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Liberal Bob Chiarelli, Ontario’s new energy minister, has at least levelled with the public: The government really has no idea how much cancelling the Oakville gas power plant will cost. That’s not much of a statement, but given the evasions and outright denials we’ve heard previously, this actually marks some progress.
Oakville is a lovely city on the western edge of the Greater Toronto Area. It was also slated to be home to a new gas-fired powerplant under a plan developed, and repeatedly and strenuously championed, by former premier Dalton McGuinty. The plant would have provided relatively clean electricity to the Toronto area, which has surged in population in recent decades, with no let up in sight. But it was deeply unpopular with the local population, and threatened the Liberals’ hold on the riding.
Ahead of the 2011 election, when polls showed the Progressive Conservatives had a got shot at winning, the Liberals suddenly announced that they were cancelling plans to build the plant (as well as another in nearby Mississauga, another Toronto suburb where local opposition to the plant was strong, for an estimated $190-million).
It worked. The Liberals held both seats, and secured a minority government. But the whole affair stunk something awful, and since the election, senior Liberals — up to and including Premier Kathleen Wynne — have acknowledged that the decision to scrap the plants was not policy decision, but a political one. They scrapped the plants to save their own political hides. That’s not disputed by anyone.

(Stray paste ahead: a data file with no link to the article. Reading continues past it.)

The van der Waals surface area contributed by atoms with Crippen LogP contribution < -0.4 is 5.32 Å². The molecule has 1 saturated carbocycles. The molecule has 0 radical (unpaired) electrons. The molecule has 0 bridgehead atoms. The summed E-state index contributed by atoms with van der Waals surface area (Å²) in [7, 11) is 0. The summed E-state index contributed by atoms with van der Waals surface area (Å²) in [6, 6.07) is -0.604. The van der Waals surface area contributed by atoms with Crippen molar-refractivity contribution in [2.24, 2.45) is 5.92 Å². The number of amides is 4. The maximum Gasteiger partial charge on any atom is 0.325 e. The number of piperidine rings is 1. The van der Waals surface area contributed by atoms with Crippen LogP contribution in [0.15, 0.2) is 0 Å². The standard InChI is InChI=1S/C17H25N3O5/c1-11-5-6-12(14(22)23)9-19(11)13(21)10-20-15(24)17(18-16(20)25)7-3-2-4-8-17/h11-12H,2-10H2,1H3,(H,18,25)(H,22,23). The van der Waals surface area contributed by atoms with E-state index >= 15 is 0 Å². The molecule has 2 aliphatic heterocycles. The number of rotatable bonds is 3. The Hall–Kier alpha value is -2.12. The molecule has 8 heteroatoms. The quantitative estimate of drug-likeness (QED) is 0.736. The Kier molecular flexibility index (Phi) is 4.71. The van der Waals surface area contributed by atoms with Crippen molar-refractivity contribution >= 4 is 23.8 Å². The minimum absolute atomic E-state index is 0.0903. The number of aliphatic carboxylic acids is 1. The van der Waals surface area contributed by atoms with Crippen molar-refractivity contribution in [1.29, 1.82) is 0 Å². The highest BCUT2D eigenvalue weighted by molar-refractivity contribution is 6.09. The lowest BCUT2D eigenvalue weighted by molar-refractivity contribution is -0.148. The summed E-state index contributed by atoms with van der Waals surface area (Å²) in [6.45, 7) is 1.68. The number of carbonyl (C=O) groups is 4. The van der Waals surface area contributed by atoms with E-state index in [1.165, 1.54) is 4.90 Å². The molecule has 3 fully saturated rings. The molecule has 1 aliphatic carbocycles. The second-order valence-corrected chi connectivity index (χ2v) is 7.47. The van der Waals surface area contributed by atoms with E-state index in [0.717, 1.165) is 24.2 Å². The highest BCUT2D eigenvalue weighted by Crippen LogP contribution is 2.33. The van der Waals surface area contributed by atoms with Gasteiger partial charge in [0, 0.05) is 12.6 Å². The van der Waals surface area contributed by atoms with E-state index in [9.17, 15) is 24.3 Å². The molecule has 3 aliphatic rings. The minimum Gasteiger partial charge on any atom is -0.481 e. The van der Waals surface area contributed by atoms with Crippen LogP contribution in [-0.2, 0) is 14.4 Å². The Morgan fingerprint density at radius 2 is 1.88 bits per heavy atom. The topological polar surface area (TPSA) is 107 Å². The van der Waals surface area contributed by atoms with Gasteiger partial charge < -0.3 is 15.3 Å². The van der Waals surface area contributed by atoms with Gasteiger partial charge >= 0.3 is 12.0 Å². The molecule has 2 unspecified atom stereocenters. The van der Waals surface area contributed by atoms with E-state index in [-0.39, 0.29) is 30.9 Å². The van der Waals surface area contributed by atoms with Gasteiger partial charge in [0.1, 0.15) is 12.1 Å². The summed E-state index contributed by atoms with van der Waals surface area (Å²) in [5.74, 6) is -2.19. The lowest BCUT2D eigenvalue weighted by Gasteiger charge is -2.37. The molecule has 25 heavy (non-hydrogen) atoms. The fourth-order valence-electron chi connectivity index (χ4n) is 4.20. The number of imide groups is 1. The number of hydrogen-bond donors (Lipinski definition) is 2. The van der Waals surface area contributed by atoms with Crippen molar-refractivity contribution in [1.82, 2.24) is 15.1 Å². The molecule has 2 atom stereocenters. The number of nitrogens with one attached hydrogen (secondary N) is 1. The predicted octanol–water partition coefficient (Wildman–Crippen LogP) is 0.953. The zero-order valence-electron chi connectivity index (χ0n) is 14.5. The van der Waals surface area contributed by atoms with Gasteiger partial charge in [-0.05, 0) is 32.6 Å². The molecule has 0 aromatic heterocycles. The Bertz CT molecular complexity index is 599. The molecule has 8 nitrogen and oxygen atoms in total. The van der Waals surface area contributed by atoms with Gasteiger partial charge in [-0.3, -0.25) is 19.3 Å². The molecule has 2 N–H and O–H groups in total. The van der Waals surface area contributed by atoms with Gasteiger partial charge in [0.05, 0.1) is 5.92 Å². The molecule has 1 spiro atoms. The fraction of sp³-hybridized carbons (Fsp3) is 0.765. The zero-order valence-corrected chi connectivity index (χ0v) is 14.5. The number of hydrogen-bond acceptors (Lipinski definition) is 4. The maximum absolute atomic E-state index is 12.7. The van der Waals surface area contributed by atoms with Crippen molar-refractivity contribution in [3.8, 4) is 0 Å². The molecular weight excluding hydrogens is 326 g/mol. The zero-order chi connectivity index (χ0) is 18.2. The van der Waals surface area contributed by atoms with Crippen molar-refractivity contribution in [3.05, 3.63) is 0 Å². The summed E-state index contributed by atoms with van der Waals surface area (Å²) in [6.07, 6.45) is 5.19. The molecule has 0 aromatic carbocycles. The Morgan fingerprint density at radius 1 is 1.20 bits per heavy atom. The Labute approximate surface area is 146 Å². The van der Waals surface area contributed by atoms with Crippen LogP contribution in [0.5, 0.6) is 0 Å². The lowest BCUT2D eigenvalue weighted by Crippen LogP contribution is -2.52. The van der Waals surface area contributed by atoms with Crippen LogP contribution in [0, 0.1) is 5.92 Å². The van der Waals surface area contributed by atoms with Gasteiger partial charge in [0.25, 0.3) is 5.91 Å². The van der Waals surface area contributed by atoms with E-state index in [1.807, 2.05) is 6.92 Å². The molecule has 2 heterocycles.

But what is disputed is how much it cost. The first figure cited by the government for the scrapping of the Oakville plant was $40-million, a figure they claim came from the Ontario Power Authority (OPA) and that covered all non-recoverable costs invested to that point. The Liberals have doggedly stuck by that figure.
But it didn’t take long before independent analysis was suggesting the real cost could easily be 10-15 times higher than that. While it’s true that $40-million might cover the costs of not building in Oakville, it doesn’t begin to address the new costs required to build a plant somewhere else.
Somewhere else, in this case, is Sarnia, a small city in southwestern Ontario. That location doesn’t face the strong local opposition — if anything, the locals are delighted to receive the jobs the plant will provide. But the location is far from ideal for a plant intended to serve the Toronto area’s electricity needs. It requires, for instance, enormous investments in electrical transmission and gas supply infrastructure — which the Oakville site did not. The estimate for the added costs, which should be tacked onto the official $40-million figure, is roughly $600-million.
Enter Mr. Chiarelli. On Monday, he admitted that the $40-million figure that the government has been clinging to “could be wrong.” He did not go as far as to endorse the estimate of $638-million, but it’s the first crack in the Liberal story. Whatever the final number may end up being, even the Liberals are now acknowledging that it’s unlikely to be $40-million.
For the rest of this column, please go to the National Post website: http://fullcomment.nationalpost.com/2013/03/19/matt-gurney-ontario-liberals-didnt-even-care-how-much-money-they-wasted/